Dr. David B. Adams – Psychological Blog

Psychology of Injury, Pain, Anxiety and Depression

Why Patients Will Lie

Many injured males work in construction. This is obviously physically demanding although they may actually tolerate pain less well than do female production workers.

Actually there are two potential explanations:

First, in general, women are better able to tolerate pain.

But equally as important is the concept of narcissism. Many construction workers have minimal formal education. Many began working in their early teens and terminated their education by the 8th to 10th grade.

Their pride comes in generating very good income without the burden of having to complete high school, much less college. They often own many objects that are of high status in their socioeconomic group, and these objects have become evidence to them of their power, success and even their identity.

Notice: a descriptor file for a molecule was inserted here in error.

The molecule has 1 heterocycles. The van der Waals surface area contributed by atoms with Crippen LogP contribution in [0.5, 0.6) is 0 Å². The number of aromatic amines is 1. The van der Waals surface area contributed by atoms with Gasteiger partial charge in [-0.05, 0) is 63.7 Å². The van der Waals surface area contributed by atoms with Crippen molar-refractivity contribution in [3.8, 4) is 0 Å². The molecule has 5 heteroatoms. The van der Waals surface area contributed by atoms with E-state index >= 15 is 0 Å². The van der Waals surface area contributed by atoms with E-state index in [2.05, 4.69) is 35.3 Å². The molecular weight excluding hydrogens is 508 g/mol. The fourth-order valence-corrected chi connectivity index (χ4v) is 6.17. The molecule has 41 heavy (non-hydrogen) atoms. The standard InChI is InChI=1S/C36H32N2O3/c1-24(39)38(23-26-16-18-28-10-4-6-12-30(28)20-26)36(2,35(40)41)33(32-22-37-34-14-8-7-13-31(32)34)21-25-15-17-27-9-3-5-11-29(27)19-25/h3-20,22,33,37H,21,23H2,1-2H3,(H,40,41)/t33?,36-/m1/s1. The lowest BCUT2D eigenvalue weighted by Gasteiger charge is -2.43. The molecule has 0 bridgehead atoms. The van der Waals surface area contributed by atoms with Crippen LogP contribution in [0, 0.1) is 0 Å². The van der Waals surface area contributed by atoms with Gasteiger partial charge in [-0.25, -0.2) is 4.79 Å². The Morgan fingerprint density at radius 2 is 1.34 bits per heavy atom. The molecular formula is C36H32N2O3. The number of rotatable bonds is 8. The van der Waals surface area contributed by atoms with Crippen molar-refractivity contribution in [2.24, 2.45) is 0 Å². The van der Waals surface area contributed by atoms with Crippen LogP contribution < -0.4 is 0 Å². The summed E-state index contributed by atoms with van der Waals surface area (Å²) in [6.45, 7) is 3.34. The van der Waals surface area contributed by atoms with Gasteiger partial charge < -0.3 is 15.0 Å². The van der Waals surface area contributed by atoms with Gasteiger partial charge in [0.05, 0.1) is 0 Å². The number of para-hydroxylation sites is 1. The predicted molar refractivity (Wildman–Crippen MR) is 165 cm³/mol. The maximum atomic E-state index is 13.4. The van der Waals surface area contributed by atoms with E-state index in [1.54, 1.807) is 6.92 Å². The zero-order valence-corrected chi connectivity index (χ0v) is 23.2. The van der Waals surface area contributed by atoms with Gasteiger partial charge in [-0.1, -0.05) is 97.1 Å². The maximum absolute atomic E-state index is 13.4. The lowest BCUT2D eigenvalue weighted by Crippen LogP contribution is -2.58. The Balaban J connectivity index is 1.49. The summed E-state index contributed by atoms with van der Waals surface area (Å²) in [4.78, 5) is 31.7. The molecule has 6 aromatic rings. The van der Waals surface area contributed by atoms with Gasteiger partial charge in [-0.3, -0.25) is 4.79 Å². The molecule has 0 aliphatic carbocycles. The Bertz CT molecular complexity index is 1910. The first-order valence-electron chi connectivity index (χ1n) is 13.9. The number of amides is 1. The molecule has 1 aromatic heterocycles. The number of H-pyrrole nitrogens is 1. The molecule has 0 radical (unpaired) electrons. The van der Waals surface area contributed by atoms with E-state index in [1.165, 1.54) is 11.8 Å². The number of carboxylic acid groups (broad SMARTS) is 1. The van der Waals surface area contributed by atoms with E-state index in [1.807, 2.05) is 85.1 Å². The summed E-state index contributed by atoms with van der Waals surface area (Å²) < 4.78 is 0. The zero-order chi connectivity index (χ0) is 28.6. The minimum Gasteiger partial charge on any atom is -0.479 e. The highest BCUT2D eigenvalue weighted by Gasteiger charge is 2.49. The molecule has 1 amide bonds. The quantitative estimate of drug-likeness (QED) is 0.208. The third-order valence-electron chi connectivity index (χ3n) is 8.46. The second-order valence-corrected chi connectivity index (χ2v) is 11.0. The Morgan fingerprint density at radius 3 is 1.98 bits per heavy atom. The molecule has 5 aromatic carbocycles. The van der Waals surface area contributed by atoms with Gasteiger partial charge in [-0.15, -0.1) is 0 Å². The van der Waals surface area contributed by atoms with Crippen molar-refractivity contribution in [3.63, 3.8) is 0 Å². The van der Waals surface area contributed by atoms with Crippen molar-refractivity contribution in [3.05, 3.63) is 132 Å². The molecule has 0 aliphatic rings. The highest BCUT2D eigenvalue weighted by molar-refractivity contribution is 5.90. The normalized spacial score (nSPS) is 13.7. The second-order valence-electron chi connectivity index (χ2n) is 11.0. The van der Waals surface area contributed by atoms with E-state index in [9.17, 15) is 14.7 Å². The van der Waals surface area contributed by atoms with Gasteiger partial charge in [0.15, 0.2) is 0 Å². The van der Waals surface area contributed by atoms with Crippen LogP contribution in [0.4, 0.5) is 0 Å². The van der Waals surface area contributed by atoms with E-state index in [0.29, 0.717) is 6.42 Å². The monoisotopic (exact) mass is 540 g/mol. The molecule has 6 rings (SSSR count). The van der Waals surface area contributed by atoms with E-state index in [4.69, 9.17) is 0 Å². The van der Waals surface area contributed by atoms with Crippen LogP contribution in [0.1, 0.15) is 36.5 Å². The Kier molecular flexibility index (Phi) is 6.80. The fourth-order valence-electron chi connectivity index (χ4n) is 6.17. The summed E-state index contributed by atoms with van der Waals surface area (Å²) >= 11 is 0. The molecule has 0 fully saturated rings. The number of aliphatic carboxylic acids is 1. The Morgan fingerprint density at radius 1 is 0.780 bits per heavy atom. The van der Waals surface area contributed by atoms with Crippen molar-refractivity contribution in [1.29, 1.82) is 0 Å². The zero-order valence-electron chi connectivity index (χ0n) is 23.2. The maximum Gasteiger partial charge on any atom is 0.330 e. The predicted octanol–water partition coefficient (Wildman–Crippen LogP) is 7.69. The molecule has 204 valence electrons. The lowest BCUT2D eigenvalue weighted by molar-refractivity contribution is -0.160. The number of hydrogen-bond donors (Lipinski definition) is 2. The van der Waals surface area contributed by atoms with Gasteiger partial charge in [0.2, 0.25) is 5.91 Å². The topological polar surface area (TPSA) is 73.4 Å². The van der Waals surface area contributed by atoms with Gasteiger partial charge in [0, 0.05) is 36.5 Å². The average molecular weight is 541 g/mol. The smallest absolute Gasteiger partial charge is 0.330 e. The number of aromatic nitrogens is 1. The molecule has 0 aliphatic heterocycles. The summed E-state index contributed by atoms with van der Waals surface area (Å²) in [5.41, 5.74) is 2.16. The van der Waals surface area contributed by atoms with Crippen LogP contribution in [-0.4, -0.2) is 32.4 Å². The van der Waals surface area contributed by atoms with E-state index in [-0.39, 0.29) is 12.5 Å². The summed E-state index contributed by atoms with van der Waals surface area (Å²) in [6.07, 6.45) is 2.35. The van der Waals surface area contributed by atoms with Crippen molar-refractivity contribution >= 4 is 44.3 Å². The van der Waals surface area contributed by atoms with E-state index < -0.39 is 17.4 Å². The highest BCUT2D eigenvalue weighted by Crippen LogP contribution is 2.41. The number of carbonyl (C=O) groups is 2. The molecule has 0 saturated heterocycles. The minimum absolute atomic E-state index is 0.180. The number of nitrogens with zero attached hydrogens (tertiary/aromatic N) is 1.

They become highly narcissistic – self-involved and self-absorbed.

They are injured, and their status in their community declines very rapidly. Spending power is immediately curtailed, and often they were working more than one job to permit the the status that they had.

Rather than acquire more education, they are alone at home, watching television, going to physical therapy, and sitting in waiting rooms.

Then two things happen: Aside from being angry, bored and restless, they now also believe that they will somehow, by some means, be compensated for their injury at a level that will restore their prior status. Thus, they must be both a victim (their new “career”) and very demanding (which likely characterized their personality before injury).

Their verbal complaints become both a means of expression of frustration but also a means of bolstering what they feel will be their financial future.

It is can feel futile in attempting to motivate such patients since they can readily entrench themselves in the healthcare system and merely allow years to pass. There becomes no “profit” to rapid recovery. However, many can be redirected to see that their struggle to again function is noble and something of which to be proud.

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